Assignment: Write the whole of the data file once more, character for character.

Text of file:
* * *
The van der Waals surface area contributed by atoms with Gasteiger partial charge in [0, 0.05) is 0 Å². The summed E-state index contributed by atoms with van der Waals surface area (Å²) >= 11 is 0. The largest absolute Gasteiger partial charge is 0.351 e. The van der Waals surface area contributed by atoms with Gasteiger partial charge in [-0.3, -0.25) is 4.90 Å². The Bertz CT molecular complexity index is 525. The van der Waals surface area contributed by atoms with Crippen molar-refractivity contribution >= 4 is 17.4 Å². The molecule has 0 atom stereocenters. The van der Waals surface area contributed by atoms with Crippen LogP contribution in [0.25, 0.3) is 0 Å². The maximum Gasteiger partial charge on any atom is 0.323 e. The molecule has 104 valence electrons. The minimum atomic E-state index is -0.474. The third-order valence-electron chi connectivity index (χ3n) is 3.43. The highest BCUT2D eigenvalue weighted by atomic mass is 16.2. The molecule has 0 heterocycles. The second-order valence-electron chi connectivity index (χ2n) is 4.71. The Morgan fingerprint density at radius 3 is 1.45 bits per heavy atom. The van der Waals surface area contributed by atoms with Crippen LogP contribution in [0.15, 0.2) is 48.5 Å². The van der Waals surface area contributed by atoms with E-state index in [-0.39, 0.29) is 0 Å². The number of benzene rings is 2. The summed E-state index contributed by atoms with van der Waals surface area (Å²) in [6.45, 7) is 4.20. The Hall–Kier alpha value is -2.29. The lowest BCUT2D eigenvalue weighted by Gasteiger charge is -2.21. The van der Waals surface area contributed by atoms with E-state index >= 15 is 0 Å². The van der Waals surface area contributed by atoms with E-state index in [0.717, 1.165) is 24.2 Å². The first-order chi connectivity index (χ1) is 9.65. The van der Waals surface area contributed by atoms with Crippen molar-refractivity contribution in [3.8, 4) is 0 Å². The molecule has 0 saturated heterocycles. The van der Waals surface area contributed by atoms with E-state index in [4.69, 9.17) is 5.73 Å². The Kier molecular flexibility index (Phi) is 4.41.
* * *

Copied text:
The van der Waals surface area contributed by atoms with Gasteiger partial charge in [0, 0.05) is 0 Å². The summed E-state index contributed by atoms with van der Waals surface area (Å²) >= 11 is 0. The largest absolute Gasteiger partial charge is 0.351 e. The van der Waals surface area contributed by atoms with Gasteiger partial charge in [-0.3, -0.25) is 4.90 Å². The Bertz CT molecular complexity index is 525. The van der Waals surface area contributed by atoms with Crippen molar-refractivity contribution >= 4 is 17.4 Å². The molecule has 0 atom stereocenters. The van der Waals surface area contributed by atoms with Crippen LogP contribution in [0.25, 0.3) is 0 Å². The maximum Gasteiger partial charge on any atom is 0.323 e. The molecule has 104 valence electrons. The minimum atomic E-state index is -0.474. The third-order valence-electron chi connectivity index (χ3n) is 3.43. The highest BCUT2D eigenvalue weighted by atomic mass is 16.2. The molecule has 0 heterocycles. The second-order valence-electron chi connectivity index (χ2n) is 4.71. The Morgan fingerprint density at radius 3 is 1.45 bits per heavy atom. The van der Waals surface area contributed by atoms with Crippen LogP contribution in [0.15, 0.2) is 48.5 Å². The van der Waals surface area contributed by atoms with E-state index in [-0.39, 0.29) is 0 Å². The number of benzene rings is 2. The summed E-state index contributed by atoms with van der Waals surface area (Å²) in [6.45, 7) is 4.20. The Hall–Kier alpha value is -2.29. The lowest BCUT2D eigenvalue weighted by Gasteiger charge is -2.21. The van der Waals surface area contributed by atoms with E-state index >= 15 is 0 Å². The van der Waals surface area contributed by atoms with E-state index in [0.717, 1.165) is 24.2 Å². The first-order chi connectivity index (χ1) is 9.65. The van der Waals surface area contributed by atoms with Crippen molar-refractivity contribution in [3.8, 4) is 0 Å². The molecule has 0 saturated heterocycles. The van der Waals surface area contributed by atoms with E-state index in [4.69, 9.17) is 5.73 Å². The Kier molecular flexibility index (Phi) is 4.41.